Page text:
November 15, 2010
Tony DiGiovanni CHT
LO Executive Director

President Tom Intven and treasurer Jacki Hart did a wonderful job representing you at the Great Lakes Conference this year. They were articulate, intelligent, caring, empathetic, inspirational and humorous. I was proud of the way they represented Ontario. You would be, too.   

The conference is an annual event that brings together nursery/landscape associations located around the Great Lakes. The purpose of the group is to discuss common issues and share information. Landscape Ontario is the only Canadian association, compared to eight U.S. states that were represented.

This year the Michigan Nursery and Landscape Association hosted the meeting. The event was held on beautiful Mackinac Island. There are always great ideas exchanged in an atmosphere of mutual improvement, benefit and respect, and this year continued that process.

Many in U.S. suffering

The slow economy in the U.S. permeated the discussions. Many U.S. industry members are suffering. Not surprisingly, most of the associations were also forced to downsize and adjust to a new reality. We have been fortunate in Canada because the banking crisis did not hit us as hard. Listening to what our American neighbours are going through, it was difficult not to have a sense of apprehension and a little fear. Could the same thing happen in Canada? Our economies tend to be interdependent. It was also difficult not to be inspired by their resilience and sense of hope for the future.   

At dinner time, I sat beside a grower from Illinois. He told me that American growers are finding it particularly difficult. They are being forced to sell material below cost in order to generate cash flow. If things do not turn around, many will not survive. He felt they are in crisis mode.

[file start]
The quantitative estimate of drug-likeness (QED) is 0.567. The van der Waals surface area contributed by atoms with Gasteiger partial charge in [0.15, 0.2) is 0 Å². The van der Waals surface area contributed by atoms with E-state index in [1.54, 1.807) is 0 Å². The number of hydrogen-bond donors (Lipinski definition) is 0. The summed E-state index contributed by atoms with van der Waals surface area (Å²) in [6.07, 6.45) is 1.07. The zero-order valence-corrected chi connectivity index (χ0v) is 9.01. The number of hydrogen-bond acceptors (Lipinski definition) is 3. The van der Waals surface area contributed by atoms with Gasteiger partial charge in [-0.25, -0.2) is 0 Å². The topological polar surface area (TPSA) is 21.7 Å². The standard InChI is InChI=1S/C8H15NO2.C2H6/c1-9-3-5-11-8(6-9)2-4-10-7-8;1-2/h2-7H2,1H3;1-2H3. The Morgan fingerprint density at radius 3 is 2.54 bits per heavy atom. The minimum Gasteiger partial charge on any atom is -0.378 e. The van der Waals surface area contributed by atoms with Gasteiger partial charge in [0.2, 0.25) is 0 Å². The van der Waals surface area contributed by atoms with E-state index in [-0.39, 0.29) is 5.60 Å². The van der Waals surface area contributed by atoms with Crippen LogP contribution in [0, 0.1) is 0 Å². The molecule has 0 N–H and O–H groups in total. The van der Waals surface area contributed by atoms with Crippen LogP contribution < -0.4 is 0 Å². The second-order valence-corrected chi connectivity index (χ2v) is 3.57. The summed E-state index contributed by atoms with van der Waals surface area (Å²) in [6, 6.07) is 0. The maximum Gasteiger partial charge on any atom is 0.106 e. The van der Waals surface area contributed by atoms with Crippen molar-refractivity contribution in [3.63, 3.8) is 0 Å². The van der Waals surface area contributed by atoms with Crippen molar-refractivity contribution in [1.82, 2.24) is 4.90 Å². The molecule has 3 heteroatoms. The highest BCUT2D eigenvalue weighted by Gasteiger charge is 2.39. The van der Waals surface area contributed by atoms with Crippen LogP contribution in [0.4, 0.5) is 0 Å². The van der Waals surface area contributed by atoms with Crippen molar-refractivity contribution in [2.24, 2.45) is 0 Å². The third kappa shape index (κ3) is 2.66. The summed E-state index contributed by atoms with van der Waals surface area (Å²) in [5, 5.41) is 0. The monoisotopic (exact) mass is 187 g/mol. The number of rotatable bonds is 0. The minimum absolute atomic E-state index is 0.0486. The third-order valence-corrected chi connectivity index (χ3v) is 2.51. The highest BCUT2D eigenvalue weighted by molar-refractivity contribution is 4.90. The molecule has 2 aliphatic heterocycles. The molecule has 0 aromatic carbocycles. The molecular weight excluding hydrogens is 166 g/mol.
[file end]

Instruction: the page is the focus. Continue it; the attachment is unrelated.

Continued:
Answers are possible

He asked me directly how I would solve the problems. The question took me aback. I am not a grower, and have no experience in what U.S. growers are going through. It would be arrogant to think I have the answers. I told him so.  

However, my experiences and observations over the years have convinced me that answers are possible.

In times of trouble, it is hugely important to be involved with a community. Associations become much more relevant. Hard times reveal the myth of independence. Interdependence is the reality. Engagement with other association members in a spirit of mutual benefit will provide some answers, inspire action and lighten some of the burden that is associated with dealing with the issues on your own.   

Why not convene a meeting of growers to discuss ways to deal with the economic changes? I know good ideas could be generated. It is so difficult to turn competition into collaboration, but the effort is worth it. Action is possible. There is always hope.

Growth not materializing

Back home, the headlines in the paper are warning that the predicted economic growth this year is not materializing. The finance minister announced we must lower our expectations. Although Canadian economic fundamentals are sound, we are not an island. Yes, it is a new world.
If the U.S. experience and the Canadian headlines are right, what should be our response? One thing I know for sure is we are never powerless or helpless. There is always something that can be done.   

Recently, I was inspired by the actions of David and Denise Gaze of David Gaze Landscaping. In the face of a downturn in their business, their reaction was to give back to their community. They assumed leadership in building the Lighthouse Shelter Garden of Hope. What a bold statement. David and Denise’s actions reflect their character, but they also elevate all of us in the landscape Industry. They demonstrated the Green for Life benefits of our industry in a very real way and on so many levels: practical, emotional and spiritual.   

Their actions are a reminder that the economy, although important, is not everything. As a matter of fact, it is not even the most important thing.   

What would people say

My wife is currently taking a university course entitled, Death and Dying. In one of the classes, the professor asked everyone to imagine they were present at their own funeral and listening to the eulogies. What would your family say about you? What would your boss (in our case customers) say about you? What would your friends say about you? What would your employees say about you? He then asked everyone to write down the speeches. He then told them that their life work was to make those eulogies come true.

In the hugely busy and stressful lives of entrepreneurs, it is very easy to lose sight of the most important things.
Tony DiGiovanni may be reached at